27.11.17

Metallica backline tech on tackling RF and Wi-Fi interference

Via Metallica TV

Chad Zaemisch, Metallica backline tech and James Hetfield’s guitar tech talks to Tim Kridel about navigating the RF and Wi-Fi interference posed by today’s technologies.

TK: In the MetallicaTV video (above), you talk about wireless challenges such as the size of the stage and interference from the LED screens. You also mentioned the limitation of having to keep the antennas few and low profile for aesthetic reasons. I’m hoping you could elaborate on how you overcame these kinds of challenges on this and previous tours. For example, do you have to tweak the antenna positions at every show? Or do you find the ideal locations after the first few shows and then stick with those the rest of the tour?
  
CZ: The antenna challenges on the latest outdoor tour were primarily with the coverage.  The pattern of the antenna coverage on the RF Venue CP Beam was larger in front of the antenna and minimal behind the antenna plane. The guitars would cut out very easily behind the antennas but that was an acceptable trade off for the coverage. We were covering the 180- to 190-foot-wide stage and the depth increase with the “Snake Pit” in front of the stage.  

The folded pattern of the video screens allowed for a small area upstage of the wing vocal positions that would be a dead zone. We had contemplated flying the pair of CP Beams from the upper video or lighting truss but we didn’t want to add another 100 feet of RF cable or rely on someone else to position the antennas daily. And then there was the wind and weather.  

The placement of our antennas had to be negotiated even with the designer as it was an extremely clean looking stage. Even now in the round in arenas, we are using RF Venue's Diversity Fin antenna for their low profile. We couldn’t get away with setting up six CP Beam tents around the stage in-between the band and the audience. Three small Fins have gone largely unnoticed and are working very well indoors despite the proximity of the Motorola two-way radios everyone uses. They tend to overload the receivers when keyed up within proximity.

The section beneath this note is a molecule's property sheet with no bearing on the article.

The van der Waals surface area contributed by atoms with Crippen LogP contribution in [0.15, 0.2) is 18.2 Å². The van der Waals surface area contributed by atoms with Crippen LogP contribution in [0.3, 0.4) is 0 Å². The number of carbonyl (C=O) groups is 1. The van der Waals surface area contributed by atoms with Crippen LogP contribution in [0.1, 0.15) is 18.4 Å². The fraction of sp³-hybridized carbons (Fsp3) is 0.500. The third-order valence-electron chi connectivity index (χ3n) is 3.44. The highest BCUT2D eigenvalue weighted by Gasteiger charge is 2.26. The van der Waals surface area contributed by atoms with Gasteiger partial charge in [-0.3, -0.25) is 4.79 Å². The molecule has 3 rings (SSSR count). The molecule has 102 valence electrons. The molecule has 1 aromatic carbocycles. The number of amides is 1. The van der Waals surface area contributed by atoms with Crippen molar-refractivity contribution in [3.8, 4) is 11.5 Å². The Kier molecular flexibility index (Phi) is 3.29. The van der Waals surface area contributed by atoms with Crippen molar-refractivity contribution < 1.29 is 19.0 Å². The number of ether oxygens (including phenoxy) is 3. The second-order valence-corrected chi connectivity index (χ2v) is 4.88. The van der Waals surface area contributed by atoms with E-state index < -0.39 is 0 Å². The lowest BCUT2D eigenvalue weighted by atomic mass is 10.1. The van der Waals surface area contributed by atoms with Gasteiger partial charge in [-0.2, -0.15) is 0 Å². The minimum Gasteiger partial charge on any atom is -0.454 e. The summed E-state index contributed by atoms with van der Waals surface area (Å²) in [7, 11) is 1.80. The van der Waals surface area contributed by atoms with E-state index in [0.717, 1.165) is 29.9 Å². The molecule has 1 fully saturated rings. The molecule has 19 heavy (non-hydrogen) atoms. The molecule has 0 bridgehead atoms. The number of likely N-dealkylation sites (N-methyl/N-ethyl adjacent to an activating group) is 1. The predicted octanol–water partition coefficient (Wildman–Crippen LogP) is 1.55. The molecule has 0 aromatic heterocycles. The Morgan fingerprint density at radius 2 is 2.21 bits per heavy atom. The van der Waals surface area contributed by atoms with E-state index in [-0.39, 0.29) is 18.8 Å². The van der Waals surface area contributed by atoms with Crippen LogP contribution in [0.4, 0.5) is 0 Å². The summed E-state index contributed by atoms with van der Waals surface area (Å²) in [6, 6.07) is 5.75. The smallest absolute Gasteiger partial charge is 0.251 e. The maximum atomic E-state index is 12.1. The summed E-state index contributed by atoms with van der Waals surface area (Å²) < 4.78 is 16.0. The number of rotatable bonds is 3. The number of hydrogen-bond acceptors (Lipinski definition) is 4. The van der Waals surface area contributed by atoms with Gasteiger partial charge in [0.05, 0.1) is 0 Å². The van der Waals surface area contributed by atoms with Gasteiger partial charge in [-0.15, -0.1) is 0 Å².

The antennas were placed and shared by the three different guitar rigs. All three players would use as much of the stage as possible, so there wasn’t a way to create specific zones.  

It was unfortunate that we had to place the CP Beams so close to the LED screens. When performing an RF scan, we could clearly see the noise floor increase 10 to 20 dB. With the proliferation of large video screens on nearly every tour out there these days, it would be nice if someone thought about shielding or somehow controlling the noise emitted by the 60-foot-tall “RF absorbers” as I called them.  
 
TK: Besides the LED screens, what are some other common and some unexpected source of interference? For example, do arenas and stadiums often have in-house communications and AV systems that create interference, such as digital signage? And how do you work around those?
 
CZ: The local RF landscape could become more crowded closer to showtime with TV trucks pulling up outside but unless I had a major problem, I didn’t have time to investigate.  

In addition to that, there was a tall metal structure that would be put over the drum riser in the event of rain.  This further degraded reception as it was in the path of both antennas. We had no roof over the stage, so you can imagine how many days during the summer we needed rain protection. I wouldn’t even consider setting the transmitters on low TX power.  

Coordinating frequencies with the opening acts is essential as well, at least to avoid any kind of panic. Some days were better than others, given the local TV station channels.  
 
TK: In the MetallicaTV video, you also talked about power challenges such as trying to keep the voltage constant with long runs, generators and different electrical systems in other countries. You mentioned using Furman power supplies to deal with those challenges. Do those boxes pretty much solve all of those problems? Or do you have to do some tinkering and troubleshooting at each venue?

CZ: Power is always a challenge. Over the years we’ve had to explain to local production that they need to ground the stage or that they need to re-run all of the feeder cable under the stage that is making the guitars hum.  

Things were much easier this summer carrying our own power. This cuts down on the number of “construction” generators that like to bog down due to clogged fuel filters, etc. We’ve even run into smart generators that just couldn’t handle the sudden power surges caused by the PA amplifiers and the problems this creates with current draw.  

We now use mostly digital gear which is a blessing these days because of the 100-240VAC input range they tolerate. We often use a Furman power conditioner to level out the fluctuating voltage. I wouldn’t dream of running our racks these days without our uninterruptible power supplies. I rarely worry about the actual voltage these days but rather, the fluctuation or sag when the show is up and running full tilt. 
 
Ultimately, the responsibilities of today’s backline technician have widened to include much more than plugging a guitar into an amp with a coily cord. There’s no way I could navigate the RF and Wi-Fi obstacles these days without the tools of computers and scanners. RF bandwidth is becoming so much more crowded now I don’t feel it’s acceptable to just throw your hands in the air and hope for the best or claim ignorance.